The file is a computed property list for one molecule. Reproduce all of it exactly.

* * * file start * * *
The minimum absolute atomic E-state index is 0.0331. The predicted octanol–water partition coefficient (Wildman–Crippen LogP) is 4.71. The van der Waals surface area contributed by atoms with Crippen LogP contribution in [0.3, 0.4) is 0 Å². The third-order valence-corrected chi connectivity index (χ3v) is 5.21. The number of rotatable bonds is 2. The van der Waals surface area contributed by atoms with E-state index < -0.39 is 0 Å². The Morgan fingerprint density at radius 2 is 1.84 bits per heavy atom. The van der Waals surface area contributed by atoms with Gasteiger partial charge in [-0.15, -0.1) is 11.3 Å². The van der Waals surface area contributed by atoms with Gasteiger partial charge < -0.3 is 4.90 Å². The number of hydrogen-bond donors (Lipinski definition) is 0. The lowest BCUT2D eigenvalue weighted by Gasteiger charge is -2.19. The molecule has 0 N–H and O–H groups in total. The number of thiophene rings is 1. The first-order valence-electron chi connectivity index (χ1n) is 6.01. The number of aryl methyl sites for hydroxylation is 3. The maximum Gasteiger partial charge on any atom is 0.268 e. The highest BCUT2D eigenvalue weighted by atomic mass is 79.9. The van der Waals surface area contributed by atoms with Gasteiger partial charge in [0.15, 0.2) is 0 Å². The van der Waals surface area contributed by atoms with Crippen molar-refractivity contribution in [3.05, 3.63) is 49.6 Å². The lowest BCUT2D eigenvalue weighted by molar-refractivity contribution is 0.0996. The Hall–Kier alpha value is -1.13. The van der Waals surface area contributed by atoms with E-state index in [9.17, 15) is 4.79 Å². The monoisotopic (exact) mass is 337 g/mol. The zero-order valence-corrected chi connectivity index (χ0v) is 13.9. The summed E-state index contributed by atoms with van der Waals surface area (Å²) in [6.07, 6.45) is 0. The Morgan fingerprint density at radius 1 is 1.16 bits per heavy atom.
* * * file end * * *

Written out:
The minimum absolute atomic E-state index is 0.0331. The predicted octanol–water partition coefficient (Wildman–Crippen LogP) is 4.71. The van der Waals surface area contributed by atoms with Crippen LogP contribution in [0.3, 0.4) is 0 Å². The third-order valence-corrected chi connectivity index (χ3v) is 5.21. The number of rotatable bonds is 2. The van der Waals surface area contributed by atoms with E-state index < -0.39 is 0 Å². The Morgan fingerprint density at radius 2 is 1.84 bits per heavy atom. The van der Waals surface area contributed by atoms with Gasteiger partial charge in [-0.15, -0.1) is 11.3 Å². The van der Waals surface area contributed by atoms with Gasteiger partial charge < -0.3 is 4.90 Å². The number of hydrogen-bond donors (Lipinski definition) is 0. The lowest BCUT2D eigenvalue weighted by Gasteiger charge is -2.19. The molecule has 0 N–H and O–H groups in total. The number of thiophene rings is 1. The first-order valence-electron chi connectivity index (χ1n) is 6.01. The number of aryl methyl sites for hydroxylation is 3. The maximum Gasteiger partial charge on any atom is 0.268 e. The highest BCUT2D eigenvalue weighted by atomic mass is 79.9. The van der Waals surface area contributed by atoms with Gasteiger partial charge in [0.15, 0.2) is 0 Å². The van der Waals surface area contributed by atoms with Crippen molar-refractivity contribution in [3.05, 3.63) is 49.6 Å². The lowest BCUT2D eigenvalue weighted by molar-refractivity contribution is 0.0996. The Hall–Kier alpha value is -1.13. The van der Waals surface area contributed by atoms with E-state index in [9.17, 15) is 4.79 Å². The monoisotopic (exact) mass is 337 g/mol. The zero-order valence-corrected chi connectivity index (χ0v) is 13.9. The summed E-state index contributed by atoms with van der Waals surface area (Å²) in [6.07, 6.45) is 0. The Morgan fingerprint density at radius 1 is 1.16 bits per heavy atom.